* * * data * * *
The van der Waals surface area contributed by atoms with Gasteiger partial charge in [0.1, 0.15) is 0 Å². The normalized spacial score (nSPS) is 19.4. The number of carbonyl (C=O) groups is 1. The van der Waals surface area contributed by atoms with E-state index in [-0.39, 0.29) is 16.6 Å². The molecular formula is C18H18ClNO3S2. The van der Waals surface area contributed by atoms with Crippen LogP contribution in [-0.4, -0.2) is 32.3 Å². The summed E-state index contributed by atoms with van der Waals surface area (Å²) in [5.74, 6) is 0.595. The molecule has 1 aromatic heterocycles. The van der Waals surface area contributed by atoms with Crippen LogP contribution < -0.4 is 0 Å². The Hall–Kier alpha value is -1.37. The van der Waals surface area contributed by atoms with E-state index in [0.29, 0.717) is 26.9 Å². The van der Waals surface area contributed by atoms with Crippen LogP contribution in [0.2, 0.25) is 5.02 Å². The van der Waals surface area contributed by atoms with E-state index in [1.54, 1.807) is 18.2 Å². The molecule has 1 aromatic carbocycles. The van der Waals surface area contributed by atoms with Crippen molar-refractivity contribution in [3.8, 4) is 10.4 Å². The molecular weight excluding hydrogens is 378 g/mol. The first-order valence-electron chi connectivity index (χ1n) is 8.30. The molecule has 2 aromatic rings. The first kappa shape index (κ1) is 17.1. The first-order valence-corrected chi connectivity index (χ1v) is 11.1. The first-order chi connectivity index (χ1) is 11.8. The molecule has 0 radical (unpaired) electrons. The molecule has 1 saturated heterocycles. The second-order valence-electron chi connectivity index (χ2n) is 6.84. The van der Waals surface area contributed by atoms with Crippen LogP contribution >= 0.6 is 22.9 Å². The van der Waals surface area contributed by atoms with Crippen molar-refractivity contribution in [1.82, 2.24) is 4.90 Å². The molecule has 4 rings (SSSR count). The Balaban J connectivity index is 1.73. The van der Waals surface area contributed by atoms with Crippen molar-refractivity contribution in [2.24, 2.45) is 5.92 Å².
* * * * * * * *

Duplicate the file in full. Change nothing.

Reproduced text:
The van der Waals surface area contributed by atoms with Gasteiger partial charge in [0.1, 0.15) is 0 Å². The normalized spacial score (nSPS) is 19.4. The number of carbonyl (C=O) groups is 1. The van der Waals surface area contributed by atoms with E-state index in [-0.39, 0.29) is 16.6 Å². The molecular formula is C18H18ClNO3S2. The van der Waals surface area contributed by atoms with Crippen LogP contribution in [-0.4, -0.2) is 32.3 Å². The summed E-state index contributed by atoms with van der Waals surface area (Å²) in [5.74, 6) is 0.595. The molecule has 1 aromatic heterocycles. The van der Waals surface area contributed by atoms with Crippen LogP contribution < -0.4 is 0 Å². The Hall–Kier alpha value is -1.37. The van der Waals surface area contributed by atoms with E-state index in [0.29, 0.717) is 26.9 Å². The van der Waals surface area contributed by atoms with Crippen LogP contribution in [0.2, 0.25) is 5.02 Å². The van der Waals surface area contributed by atoms with E-state index in [1.54, 1.807) is 18.2 Å². The molecule has 1 aromatic carbocycles. The van der Waals surface area contributed by atoms with Crippen molar-refractivity contribution in [3.8, 4) is 10.4 Å². The molecular weight excluding hydrogens is 378 g/mol. The first-order valence-electron chi connectivity index (χ1n) is 8.30. The molecule has 2 aromatic rings. The first kappa shape index (κ1) is 17.1. The first-order valence-corrected chi connectivity index (χ1v) is 11.1. The first-order chi connectivity index (χ1) is 11.8. The molecule has 0 radical (unpaired) electrons. The molecule has 1 saturated heterocycles. The second-order valence-electron chi connectivity index (χ2n) is 6.84. The van der Waals surface area contributed by atoms with Crippen LogP contribution >= 0.6 is 22.9 Å². The van der Waals surface area contributed by atoms with Crippen molar-refractivity contribution in [1.82, 2.24) is 4.90 Å². The molecule has 4 rings (SSSR count). The Balaban J connectivity index is 1.73. The van der Waals surface area contributed by atoms with Crippen molar-refractivity contribution in [2.24, 2.45) is 5.92 Å².